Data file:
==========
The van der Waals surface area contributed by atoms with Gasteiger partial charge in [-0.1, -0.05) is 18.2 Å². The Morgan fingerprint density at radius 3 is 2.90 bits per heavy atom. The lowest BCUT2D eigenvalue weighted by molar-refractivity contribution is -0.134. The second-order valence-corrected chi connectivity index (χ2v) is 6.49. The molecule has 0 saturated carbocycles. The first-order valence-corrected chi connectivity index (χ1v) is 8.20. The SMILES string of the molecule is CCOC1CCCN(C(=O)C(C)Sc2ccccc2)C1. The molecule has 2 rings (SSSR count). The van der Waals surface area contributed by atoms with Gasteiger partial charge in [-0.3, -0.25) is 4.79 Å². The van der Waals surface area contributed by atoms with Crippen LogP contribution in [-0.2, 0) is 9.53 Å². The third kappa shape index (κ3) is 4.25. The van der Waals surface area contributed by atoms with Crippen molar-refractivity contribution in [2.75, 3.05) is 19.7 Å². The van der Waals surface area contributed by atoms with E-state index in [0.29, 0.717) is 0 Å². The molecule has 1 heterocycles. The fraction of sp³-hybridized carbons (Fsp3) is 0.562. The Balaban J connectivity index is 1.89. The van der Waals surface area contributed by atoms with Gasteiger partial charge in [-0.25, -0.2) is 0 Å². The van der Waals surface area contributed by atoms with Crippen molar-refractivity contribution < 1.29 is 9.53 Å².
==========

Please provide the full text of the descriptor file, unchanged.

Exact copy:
The van der Waals surface area contributed by atoms with Gasteiger partial charge in [-0.1, -0.05) is 18.2 Å². The Morgan fingerprint density at radius 3 is 2.90 bits per heavy atom. The lowest BCUT2D eigenvalue weighted by molar-refractivity contribution is -0.134. The second-order valence-corrected chi connectivity index (χ2v) is 6.49. The molecule has 0 saturated carbocycles. The first-order valence-corrected chi connectivity index (χ1v) is 8.20. The SMILES string of the molecule is CCOC1CCCN(C(=O)C(C)Sc2ccccc2)C1. The molecule has 2 rings (SSSR count). The van der Waals surface area contributed by atoms with Gasteiger partial charge in [-0.3, -0.25) is 4.79 Å². The van der Waals surface area contributed by atoms with Crippen LogP contribution in [-0.2, 0) is 9.53 Å². The third kappa shape index (κ3) is 4.25. The van der Waals surface area contributed by atoms with Crippen molar-refractivity contribution in [2.75, 3.05) is 19.7 Å². The van der Waals surface area contributed by atoms with E-state index in [0.29, 0.717) is 0 Å². The molecule has 1 heterocycles. The fraction of sp³-hybridized carbons (Fsp3) is 0.562. The Balaban J connectivity index is 1.89. The van der Waals surface area contributed by atoms with Gasteiger partial charge in [-0.25, -0.2) is 0 Å². The van der Waals surface area contributed by atoms with Crippen molar-refractivity contribution < 1.29 is 9.53 Å².